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J Cardiovasc Pharmacol Ther. 2012 Sep;17(3):298-302. doi: 10.1177/1074248411423023. Epub 2011 Oct 24.

Bacteremia during quinsy and elective tonsillectomy: an evaluation of antibiotic prophylaxis recommendations for patients undergoing tonsillectomy.

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  • 1Department of Otorhinolaryngology, Head and Neck Surgery, Aarhus University Hospital, Aarhus C, Denmark. tejsehlersklug@hotmail.com

Abstract

AIMS:

Bacteremia during elective tonsillectomy is well recognized, whereas bacteremia during quinsy tonsillectomy has never been studied. The aim of the present study was to explore the incidence of bacteremia during elective and quinsy tonsillectomy in order to evaluate the antibiotic prophylaxis recommendations to patients at high risk of infective endocarditis who are undergoing tonsillectomy.

METHODS:

A prospective study was conducted on 80 patients undergoing elective tonsillectomy and 36 patients undergoing acute tonsillectomy due to peritonsillar abscess. Blood cultures, tonsillar swabs, core tissue, and pus aspirates were analyzed by standard microbiological techniques.

RESULTS:

Bacteremia was detected in 73% of patients during elective tonsillectomy compared to 56% during quinsy tonsillectomy (P = .089, Fishers exact test). Significantly more blood culture bottles were positive for each isolate obtained from elective tonsillectomy cases compared to quinsy tonsillectomy cases (P < .001, Spearman rank correlation). In all, 59% and 42% of electively and acutely tonsillectomized patients, respectively, had bacteremia with microorganisms that are predominant in bacterial endocarditis. Ninety-three percent of the isolated strains were sensitive to amoxicillin, and all were sensitive to amoxicillin with clavulanic acid.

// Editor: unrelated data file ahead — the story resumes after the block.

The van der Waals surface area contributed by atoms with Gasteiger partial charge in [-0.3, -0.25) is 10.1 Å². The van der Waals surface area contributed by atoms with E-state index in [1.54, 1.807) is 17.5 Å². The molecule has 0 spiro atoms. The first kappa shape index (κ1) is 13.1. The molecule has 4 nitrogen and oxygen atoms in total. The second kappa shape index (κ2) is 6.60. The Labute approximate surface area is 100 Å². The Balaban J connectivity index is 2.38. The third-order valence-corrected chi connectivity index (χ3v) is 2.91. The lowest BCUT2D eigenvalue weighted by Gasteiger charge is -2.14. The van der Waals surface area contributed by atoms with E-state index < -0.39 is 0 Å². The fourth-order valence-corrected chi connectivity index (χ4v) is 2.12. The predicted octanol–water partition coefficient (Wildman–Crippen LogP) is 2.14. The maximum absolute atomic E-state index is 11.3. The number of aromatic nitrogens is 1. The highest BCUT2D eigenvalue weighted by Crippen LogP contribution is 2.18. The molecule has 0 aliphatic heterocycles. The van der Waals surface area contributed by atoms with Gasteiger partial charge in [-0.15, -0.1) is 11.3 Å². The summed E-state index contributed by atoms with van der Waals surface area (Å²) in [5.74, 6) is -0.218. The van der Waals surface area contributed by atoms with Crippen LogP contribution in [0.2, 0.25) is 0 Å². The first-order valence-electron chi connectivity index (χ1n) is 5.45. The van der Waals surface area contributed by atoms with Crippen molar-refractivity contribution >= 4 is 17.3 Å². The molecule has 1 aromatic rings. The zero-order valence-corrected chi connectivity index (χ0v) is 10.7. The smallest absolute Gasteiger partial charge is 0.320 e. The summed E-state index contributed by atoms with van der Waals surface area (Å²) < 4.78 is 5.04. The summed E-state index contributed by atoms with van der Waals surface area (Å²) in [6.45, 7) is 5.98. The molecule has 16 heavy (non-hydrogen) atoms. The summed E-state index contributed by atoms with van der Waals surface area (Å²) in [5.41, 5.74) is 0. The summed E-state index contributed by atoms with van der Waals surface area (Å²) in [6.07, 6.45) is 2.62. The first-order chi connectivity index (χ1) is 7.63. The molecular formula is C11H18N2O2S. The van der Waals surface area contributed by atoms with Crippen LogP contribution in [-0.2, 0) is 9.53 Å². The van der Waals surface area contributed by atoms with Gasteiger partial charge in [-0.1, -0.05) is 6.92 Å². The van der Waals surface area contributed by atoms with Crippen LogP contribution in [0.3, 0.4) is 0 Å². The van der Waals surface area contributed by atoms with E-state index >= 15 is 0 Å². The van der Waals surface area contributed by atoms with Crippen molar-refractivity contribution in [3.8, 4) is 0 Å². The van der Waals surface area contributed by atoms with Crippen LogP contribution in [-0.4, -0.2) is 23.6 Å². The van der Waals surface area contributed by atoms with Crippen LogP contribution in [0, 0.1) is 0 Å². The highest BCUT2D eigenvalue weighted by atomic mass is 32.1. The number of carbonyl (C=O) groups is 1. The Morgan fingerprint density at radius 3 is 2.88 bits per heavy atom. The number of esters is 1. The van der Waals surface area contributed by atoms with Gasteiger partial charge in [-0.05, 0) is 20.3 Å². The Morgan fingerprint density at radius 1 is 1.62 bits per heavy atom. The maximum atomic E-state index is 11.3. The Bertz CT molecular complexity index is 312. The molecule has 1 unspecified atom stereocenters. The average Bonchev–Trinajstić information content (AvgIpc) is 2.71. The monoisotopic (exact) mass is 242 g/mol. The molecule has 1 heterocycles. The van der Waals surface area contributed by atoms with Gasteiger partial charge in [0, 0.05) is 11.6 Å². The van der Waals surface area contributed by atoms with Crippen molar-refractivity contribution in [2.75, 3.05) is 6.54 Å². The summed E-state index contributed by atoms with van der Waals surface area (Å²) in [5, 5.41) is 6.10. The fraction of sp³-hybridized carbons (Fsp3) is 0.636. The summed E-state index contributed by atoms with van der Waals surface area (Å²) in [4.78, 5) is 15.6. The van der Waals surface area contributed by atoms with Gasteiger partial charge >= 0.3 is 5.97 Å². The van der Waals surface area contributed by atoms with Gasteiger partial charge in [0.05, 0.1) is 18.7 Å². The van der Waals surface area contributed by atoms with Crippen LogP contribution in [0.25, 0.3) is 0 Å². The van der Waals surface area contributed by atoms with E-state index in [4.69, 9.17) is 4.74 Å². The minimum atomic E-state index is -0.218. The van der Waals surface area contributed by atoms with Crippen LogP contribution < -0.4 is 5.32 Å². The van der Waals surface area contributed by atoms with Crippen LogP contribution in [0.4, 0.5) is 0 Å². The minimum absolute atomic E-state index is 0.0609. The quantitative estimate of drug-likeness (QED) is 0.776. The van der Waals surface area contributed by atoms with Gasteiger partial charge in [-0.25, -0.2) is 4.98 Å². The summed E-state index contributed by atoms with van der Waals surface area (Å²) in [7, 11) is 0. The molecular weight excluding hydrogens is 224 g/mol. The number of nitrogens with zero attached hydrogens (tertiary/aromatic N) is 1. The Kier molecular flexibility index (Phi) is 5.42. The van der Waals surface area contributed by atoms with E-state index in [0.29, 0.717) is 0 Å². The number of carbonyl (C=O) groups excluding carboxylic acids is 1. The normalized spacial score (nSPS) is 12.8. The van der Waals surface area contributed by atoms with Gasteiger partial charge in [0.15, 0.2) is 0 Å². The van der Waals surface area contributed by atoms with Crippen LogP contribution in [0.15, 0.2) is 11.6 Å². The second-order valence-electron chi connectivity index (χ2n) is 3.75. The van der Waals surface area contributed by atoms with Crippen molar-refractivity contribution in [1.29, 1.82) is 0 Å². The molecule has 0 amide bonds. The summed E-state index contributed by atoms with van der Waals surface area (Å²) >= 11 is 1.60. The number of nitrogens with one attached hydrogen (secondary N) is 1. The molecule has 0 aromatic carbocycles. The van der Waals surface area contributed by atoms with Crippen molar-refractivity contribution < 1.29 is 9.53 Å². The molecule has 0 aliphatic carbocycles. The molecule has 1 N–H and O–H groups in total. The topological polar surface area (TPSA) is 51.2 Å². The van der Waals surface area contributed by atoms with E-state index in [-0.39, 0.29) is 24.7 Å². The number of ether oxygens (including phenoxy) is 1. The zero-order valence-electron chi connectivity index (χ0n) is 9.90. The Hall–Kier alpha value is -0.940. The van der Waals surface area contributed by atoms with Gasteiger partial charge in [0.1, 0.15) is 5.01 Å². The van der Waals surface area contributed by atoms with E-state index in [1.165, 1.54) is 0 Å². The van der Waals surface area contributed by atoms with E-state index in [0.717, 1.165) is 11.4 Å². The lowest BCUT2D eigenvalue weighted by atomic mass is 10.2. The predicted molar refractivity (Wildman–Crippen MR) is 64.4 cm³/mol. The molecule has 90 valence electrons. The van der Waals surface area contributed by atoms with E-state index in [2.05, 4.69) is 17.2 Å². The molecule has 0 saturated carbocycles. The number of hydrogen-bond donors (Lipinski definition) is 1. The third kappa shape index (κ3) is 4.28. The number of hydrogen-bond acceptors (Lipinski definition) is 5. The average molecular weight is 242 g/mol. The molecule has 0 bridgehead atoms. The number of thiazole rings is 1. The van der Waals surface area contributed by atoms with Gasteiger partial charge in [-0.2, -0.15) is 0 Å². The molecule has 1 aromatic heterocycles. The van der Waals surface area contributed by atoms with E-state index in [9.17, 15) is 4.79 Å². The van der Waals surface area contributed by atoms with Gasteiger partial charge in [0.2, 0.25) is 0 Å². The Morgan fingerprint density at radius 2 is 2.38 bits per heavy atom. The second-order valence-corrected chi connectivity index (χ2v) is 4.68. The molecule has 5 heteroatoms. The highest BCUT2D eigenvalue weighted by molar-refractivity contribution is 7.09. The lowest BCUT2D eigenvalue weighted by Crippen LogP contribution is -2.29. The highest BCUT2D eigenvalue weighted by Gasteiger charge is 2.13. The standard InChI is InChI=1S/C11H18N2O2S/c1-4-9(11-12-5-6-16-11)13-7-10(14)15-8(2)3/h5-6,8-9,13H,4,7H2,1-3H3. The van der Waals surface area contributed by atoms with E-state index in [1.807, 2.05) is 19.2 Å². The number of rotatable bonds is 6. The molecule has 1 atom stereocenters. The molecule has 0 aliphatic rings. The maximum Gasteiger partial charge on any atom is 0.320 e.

DISCUSSION:

Our results challenge the distinction made by the European Society of Cardiology between elective and quinsy tonsillectomy, with regard to antibiotic prophylaxis recommendation only to patients undergoing procedures to treat an established infection. To provide full empiric coverage, including coverage for Staphylococcus aureus, we advocate the use of amoxicillin with clavulanic acid in patients at high risk of infective endocarditis.

PMID:
22026972
DOI:
10.1177/1074248411423023
[PubMed - indexed for MEDLINE]
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